St. Thomas Parishioners Learn of Latest Priest Scandal

By Rukmini Callimachi
Chicago Daily Herald
September 26, 2002

Parishioners of St. Thomas of Villanova Catholic Church in Palatine reacted with shock and tears Wednesday night after receiving the news of sexual misconduct allegations against Walter Huppenbauer, the church's former pastor.

Huppenbauer, 72, who was St. Thomas' pastor from 1984 to 1994, is retired, but recently was formally terminated from the ministry for abusing a female parishioner at St. Hilary's parish in Chicago in the 1960s, Bishop Jerome Listecki told reporters at the church after privately informing the congregation in a town hall-type meeting. He was the church's emeritus pastor before the allegations surfaced.

Parishioners believed they were meeting to discuss allegations that had surfaced earlier in the summer regarding two other St. Thomas priests - not Huppenbauer.

The Rev. Daniel Buck, who served as associate pastor of St. Thomas from 1984 to 1989, and the Rev. Marion Snieg, who served as a visiting priest until this summer, have been terminated from the ministry, Listecki said.

Snieg and Buck were two of the eight priests in Chicago who were publicly removed from ministry by order of the archdiocese this June.

"Three priests in one parish - it's hard for anyone to comprehend," said Steve Gillmann of Palatine, chairperson of the parish council.

All of the allegations were investigated and determined to be credible by the Chicago Archdiocese's new fitness review board.

Cook County Assistant State's Attorney Shauna Bolicker said no criminal charges were pursued against the former priests because, in all three cases, the statute of limitations had passed.

Listecki said that in 1993 the archdiocese was contacted by the female victim, who asked to remain anonymous. Her request, Listecki said, made it difficult for Huppenbauer to be removed, although an investigation was started. The woman returned this August and the investigation was reopened in the wake of recent church reforms, Listecki said.

Because Huppenbauer already was retired, his termination is a symbolic move.

But it follows guidelines set in Dallas this summer by the U.S. Conference of Catholic Bishops. The guidelines call for the termination of any priest who has committed any act of sexual misconduct with a minor.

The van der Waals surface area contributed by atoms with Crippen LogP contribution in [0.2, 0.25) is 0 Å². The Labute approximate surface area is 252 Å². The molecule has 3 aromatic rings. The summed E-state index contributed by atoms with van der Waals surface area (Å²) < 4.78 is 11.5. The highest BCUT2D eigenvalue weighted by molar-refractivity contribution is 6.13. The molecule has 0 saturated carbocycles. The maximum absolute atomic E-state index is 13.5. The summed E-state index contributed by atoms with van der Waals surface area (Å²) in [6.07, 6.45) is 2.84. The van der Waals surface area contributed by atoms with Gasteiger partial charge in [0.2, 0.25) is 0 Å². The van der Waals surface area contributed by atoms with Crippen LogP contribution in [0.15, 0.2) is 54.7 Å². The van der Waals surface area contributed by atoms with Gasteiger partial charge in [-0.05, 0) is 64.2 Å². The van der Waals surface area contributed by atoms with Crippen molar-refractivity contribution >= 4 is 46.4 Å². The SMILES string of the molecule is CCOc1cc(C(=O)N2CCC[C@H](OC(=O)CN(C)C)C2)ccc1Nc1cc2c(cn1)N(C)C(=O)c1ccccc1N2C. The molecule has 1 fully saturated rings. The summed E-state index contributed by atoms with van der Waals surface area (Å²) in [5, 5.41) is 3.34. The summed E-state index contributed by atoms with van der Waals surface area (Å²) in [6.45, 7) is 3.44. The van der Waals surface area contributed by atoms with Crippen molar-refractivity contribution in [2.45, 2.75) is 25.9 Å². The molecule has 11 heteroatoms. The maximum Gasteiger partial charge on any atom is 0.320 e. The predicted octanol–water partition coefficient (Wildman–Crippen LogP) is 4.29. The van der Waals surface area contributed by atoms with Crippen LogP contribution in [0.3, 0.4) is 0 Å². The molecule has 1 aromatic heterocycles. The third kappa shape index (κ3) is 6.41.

Buck was accused of having sexually abused a teenage girl during his tenure at the Chicago parish of St. Francis Borgia, while Snieg was accused of having had sexual contact with underage boys while serving at the Chicago parish of St. Jane DeChantal in the 1950s.

Parishioners expressed shock first at the fact that Huppenbauer's past had not been made known to the congregation sooner, and that the victim's attempt in 1993 to bring the abuse to light had not been successful.

Others expressed dismay at the fact that Snieg, who until recently served as chaplain for Addolorata Villa in Wheaton, was placed under review in 1992, when he was still serving as visiting priest at St. Thomas. But his review status was not made known to the parish or to St. Thomas' pastor.

"It was an oversight," said Listecki. "His case fell through the cracks. At the archdiocese, we knew about it, but the pastor should have known, too."

"I feel very sad about it," said Catherine Karlsen, principal of St. Thomas Elementary School, who considered Buck a personal friend. "But I think it's good that we can talk and that understanding can come from it."

Others responded with a sense of purpose.

"Every school in the U.S. needs to teach the kids about this," said parishioner Cherie Bott of Palatine. "A hand on the shoulder, that's proper. Hands in between your legs - not proper," she said. "That's what needs to come out of this."


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